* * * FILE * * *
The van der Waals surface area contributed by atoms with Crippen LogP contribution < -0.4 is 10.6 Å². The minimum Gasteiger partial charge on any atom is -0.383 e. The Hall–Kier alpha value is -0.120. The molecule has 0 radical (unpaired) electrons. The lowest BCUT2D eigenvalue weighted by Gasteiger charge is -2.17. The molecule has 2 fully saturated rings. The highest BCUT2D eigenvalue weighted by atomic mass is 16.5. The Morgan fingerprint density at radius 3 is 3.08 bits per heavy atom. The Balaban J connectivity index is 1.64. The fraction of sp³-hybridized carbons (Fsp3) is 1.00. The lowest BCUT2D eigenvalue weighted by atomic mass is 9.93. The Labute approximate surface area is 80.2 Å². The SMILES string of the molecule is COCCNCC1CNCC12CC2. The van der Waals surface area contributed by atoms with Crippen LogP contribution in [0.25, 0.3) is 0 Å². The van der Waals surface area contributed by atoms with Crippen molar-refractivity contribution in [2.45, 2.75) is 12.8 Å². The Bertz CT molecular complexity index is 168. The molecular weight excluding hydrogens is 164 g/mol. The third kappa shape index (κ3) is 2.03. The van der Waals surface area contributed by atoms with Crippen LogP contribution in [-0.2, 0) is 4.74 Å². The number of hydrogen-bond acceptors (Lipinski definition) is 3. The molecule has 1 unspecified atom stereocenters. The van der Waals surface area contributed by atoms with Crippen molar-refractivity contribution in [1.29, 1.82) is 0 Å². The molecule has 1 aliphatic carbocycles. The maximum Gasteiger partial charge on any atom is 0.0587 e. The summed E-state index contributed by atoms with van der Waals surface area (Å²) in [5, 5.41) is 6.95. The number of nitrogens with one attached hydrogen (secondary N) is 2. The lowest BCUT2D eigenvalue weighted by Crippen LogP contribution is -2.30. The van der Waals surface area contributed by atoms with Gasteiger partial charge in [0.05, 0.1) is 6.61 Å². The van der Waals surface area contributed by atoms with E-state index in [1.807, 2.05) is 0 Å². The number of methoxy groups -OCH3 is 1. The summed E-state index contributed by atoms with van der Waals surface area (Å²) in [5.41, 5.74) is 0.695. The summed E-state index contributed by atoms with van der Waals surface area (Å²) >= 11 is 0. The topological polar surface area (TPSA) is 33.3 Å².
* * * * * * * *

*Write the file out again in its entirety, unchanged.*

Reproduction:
The van der Waals surface area contributed by atoms with Crippen LogP contribution < -0.4 is 10.6 Å². The minimum Gasteiger partial charge on any atom is -0.383 e. The Hall–Kier alpha value is -0.120. The molecule has 0 radical (unpaired) electrons. The lowest BCUT2D eigenvalue weighted by Gasteiger charge is -2.17. The molecule has 2 fully saturated rings. The highest BCUT2D eigenvalue weighted by atomic mass is 16.5. The Morgan fingerprint density at radius 3 is 3.08 bits per heavy atom. The Balaban J connectivity index is 1.64. The fraction of sp³-hybridized carbons (Fsp3) is 1.00. The lowest BCUT2D eigenvalue weighted by atomic mass is 9.93. The Labute approximate surface area is 80.2 Å². The SMILES string of the molecule is COCCNCC1CNCC12CC2. The van der Waals surface area contributed by atoms with Crippen LogP contribution in [0.25, 0.3) is 0 Å². The van der Waals surface area contributed by atoms with Crippen molar-refractivity contribution in [2.45, 2.75) is 12.8 Å². The Bertz CT molecular complexity index is 168. The molecular weight excluding hydrogens is 164 g/mol. The third kappa shape index (κ3) is 2.03. The van der Waals surface area contributed by atoms with Crippen LogP contribution in [-0.2, 0) is 4.74 Å². The number of hydrogen-bond acceptors (Lipinski definition) is 3. The molecule has 1 unspecified atom stereocenters. The van der Waals surface area contributed by atoms with Crippen molar-refractivity contribution in [1.29, 1.82) is 0 Å². The molecule has 1 aliphatic carbocycles. The maximum Gasteiger partial charge on any atom is 0.0587 e. The summed E-state index contributed by atoms with van der Waals surface area (Å²) in [5, 5.41) is 6.95. The number of nitrogens with one attached hydrogen (secondary N) is 2. The lowest BCUT2D eigenvalue weighted by Crippen LogP contribution is -2.30. The van der Waals surface area contributed by atoms with Gasteiger partial charge in [0.05, 0.1) is 6.61 Å². The van der Waals surface area contributed by atoms with E-state index in [1.807, 2.05) is 0 Å². The number of methoxy groups -OCH3 is 1. The summed E-state index contributed by atoms with van der Waals surface area (Å²) in [5.41, 5.74) is 0.695. The summed E-state index contributed by atoms with van der Waals surface area (Å²) >= 11 is 0. The topological polar surface area (TPSA) is 33.3 Å².